Deep breath, the bad things can go away now.
History: Yup, I'm a history buff, most historical gamers who don't fall into the competition gamer criteria discussed above presumably are to some degree, outside of wargaming I'm keenly interested in social and cultural history, I read Roman and Greek classics for pleasure, I did a History (and Literature) degree, studied archaeology, and watch every historical documentary that comes my way. I enjoy a historical refight and the opportunity to try and reflect or overturn history, and I love doing my research to get an army accurate. I may not worry about the number of buttons on a shirt or the shade of blue, but it's nice to know what you've done is reasonably reflective of the past.
Imagination: Conversely, wargaming is a fertile ground for creativity. Obviously fantasy and science fiction games offer boundless space to invent your own worlds or explore the creations of others. Creating fictional narratives within a historical context is certainly one of the aspects of gaming I enjoy most. Then of course there is the related aspects of painting and modelling and all the opportunities to create something unique for yourself there. It doesn't matter how well or badly it is done, the fact that yo can design build and paint your own army then lead it to the table and be a part of its' triumphs and tragedies is one of the great draws for me. Buying pre painted and so on doesn't exclude you from this club, so long as your imagination is sparked along the line, it's all good.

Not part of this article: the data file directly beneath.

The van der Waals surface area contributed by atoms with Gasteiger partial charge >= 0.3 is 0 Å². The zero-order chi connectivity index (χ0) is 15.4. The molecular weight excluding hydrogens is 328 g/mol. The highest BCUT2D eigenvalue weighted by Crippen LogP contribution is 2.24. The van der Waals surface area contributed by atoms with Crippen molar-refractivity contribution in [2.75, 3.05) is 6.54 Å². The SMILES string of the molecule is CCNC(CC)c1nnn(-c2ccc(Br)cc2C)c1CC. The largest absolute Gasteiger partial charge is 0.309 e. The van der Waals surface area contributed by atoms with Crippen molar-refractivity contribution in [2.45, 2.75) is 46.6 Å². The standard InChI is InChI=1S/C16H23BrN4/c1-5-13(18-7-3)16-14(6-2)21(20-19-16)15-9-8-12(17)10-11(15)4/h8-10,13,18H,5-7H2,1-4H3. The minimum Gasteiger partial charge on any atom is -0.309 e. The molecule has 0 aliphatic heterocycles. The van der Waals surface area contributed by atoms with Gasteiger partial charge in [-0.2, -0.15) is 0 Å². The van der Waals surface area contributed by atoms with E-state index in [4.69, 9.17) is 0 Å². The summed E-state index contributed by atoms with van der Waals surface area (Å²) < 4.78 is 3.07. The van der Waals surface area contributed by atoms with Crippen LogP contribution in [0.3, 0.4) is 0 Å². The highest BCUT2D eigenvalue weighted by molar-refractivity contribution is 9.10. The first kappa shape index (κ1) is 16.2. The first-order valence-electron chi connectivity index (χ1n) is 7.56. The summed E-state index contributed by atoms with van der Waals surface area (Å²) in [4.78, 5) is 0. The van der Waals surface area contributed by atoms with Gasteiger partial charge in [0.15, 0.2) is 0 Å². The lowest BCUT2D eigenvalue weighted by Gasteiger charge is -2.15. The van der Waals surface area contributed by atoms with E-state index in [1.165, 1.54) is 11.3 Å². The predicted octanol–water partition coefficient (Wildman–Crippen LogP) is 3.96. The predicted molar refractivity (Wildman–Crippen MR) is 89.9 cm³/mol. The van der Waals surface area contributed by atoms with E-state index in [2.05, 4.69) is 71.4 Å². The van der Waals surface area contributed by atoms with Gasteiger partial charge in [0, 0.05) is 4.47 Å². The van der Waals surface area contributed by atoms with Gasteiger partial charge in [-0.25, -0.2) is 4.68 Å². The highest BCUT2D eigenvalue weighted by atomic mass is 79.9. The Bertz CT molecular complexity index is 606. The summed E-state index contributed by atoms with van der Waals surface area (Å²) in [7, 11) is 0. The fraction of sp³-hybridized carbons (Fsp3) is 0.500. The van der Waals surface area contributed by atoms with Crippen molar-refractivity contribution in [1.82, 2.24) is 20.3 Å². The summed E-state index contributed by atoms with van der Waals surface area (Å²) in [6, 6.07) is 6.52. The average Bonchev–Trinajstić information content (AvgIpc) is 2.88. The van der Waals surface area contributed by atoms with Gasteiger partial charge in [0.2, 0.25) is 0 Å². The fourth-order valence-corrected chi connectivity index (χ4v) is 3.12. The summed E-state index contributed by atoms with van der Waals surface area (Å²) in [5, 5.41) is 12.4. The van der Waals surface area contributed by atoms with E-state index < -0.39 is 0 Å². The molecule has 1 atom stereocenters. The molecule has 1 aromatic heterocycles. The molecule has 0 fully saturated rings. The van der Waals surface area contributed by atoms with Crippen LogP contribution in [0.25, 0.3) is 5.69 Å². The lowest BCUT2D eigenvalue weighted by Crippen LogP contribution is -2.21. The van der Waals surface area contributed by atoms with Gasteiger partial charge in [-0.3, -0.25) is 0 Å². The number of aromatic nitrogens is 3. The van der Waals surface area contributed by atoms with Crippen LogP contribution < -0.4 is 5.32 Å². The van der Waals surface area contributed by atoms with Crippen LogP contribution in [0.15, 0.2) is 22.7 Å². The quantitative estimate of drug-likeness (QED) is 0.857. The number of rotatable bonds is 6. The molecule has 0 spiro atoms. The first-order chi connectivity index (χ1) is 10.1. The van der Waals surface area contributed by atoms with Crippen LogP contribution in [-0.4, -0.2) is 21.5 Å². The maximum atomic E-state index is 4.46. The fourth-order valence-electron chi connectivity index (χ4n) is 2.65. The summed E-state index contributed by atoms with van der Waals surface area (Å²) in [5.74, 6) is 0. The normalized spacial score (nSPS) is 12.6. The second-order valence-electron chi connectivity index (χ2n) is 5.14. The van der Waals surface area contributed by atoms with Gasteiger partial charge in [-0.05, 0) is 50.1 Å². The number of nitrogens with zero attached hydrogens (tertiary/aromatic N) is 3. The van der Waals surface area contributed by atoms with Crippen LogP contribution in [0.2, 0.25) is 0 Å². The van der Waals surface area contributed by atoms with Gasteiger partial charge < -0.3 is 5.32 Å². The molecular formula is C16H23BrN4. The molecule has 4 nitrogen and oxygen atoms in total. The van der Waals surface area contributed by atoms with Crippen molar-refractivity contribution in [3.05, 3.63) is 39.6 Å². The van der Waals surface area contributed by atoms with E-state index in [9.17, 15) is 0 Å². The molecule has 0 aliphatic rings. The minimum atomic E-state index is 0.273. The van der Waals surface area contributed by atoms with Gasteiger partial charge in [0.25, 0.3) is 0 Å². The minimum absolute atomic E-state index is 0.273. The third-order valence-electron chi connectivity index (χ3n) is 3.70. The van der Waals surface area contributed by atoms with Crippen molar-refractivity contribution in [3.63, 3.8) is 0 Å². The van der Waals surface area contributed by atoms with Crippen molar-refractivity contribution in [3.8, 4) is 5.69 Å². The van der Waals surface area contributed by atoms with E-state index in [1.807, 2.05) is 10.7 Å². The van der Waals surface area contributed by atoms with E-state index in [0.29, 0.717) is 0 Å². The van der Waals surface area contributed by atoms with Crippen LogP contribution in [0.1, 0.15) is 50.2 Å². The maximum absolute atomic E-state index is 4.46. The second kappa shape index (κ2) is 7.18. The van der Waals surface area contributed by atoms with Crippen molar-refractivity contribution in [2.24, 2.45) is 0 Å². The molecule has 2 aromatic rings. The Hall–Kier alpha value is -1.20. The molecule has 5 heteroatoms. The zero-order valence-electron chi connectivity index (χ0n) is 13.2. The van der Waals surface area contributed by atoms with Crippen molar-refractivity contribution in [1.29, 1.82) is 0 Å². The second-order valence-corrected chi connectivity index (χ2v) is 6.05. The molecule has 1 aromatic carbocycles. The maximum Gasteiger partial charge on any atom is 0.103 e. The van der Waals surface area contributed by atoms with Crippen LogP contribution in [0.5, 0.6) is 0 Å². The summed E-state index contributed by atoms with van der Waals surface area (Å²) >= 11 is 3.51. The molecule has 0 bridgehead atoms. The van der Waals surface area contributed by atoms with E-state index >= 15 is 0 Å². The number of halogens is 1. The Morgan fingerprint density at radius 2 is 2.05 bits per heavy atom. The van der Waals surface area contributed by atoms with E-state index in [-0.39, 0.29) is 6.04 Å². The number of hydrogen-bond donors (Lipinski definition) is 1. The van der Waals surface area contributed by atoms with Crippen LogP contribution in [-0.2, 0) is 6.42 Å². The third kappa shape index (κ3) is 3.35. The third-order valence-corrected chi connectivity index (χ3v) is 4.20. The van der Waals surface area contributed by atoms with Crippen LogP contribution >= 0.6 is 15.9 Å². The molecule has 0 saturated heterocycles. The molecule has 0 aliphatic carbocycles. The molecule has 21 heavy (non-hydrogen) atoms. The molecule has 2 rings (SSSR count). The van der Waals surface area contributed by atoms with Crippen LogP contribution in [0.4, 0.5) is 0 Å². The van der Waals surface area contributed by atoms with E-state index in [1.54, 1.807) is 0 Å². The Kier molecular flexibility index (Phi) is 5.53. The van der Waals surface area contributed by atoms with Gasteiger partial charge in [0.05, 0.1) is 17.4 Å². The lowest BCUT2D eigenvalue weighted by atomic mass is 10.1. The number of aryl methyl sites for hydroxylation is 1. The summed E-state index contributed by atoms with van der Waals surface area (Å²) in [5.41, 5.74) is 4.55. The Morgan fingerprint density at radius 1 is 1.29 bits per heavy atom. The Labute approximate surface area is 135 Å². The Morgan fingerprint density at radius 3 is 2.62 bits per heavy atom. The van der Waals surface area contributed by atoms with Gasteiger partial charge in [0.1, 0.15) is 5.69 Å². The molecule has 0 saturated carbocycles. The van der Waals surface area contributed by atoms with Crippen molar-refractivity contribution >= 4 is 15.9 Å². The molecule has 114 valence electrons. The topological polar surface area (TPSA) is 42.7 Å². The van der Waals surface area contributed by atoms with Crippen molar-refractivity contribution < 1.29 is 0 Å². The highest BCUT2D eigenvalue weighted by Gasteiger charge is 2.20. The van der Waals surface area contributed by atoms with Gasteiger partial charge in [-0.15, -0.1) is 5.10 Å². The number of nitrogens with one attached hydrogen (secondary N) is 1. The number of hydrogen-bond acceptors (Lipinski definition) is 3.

Spectacle: Naturally, and I've talked about this before, there is an enormous appeal - contacting the inner child in all of us most immediately I think - in seeing a table of great terrain with two painted armies arrayed upon it, what happens thereafter is only a bonus in some ways. Whilst I play skirmish games aplenty too, for me an army (at least pre 1900) is not an army until it's got at least 200 painted models in it. Scale helps too and although I play in most popular figure sizes I am at heart most attached to the visual appeal of 25-30mm scale. Bung a few hundred of those on a table and my inner child is ecstatic!
Exercising the Grey Matter: Obviously I'm hugely enamoured of the Charles Grant/CS Grant school of gaming and the idea of coming to the table to solve a tactical problem. Similarly trying to refight historical actions and replicate or change (depending which side you're on) the results. I also play lots of board games to grapple with different challenges and mechanics. I'm much less of a fan of the equally pointed line em up & knock em down approach, and I have reached a stage where the point of the game should not be to spend the evening reading the rulebook, but the ability of wargaming to make you think and take challenging decisions in the context of having fun is why I do this rather than go fishing, say.
Socialising: And at the end of the day, many a good friend have I made through gaming, and even if you only meet up across a gaming table, you have at least that one strong bond in common. One reason why I've never really got on with PC & online gaming, is the lack of a human being as an opponent; sure you may be playing people, you may hear their voice down the line, but they are not actually there; and you certainly may not want to consider them friends! Yeah, I play computer games too, but only against computer opponents, and few strategy games anyway. Besides it's nice sometimes to put the toy soldiers to one side and just chew the fat too. Kinda hard to do online without it becoming antisocial instead. I can't recall going to a pub with a wargamer I wouldn't be happy to play a game against, even if the opposite is not true!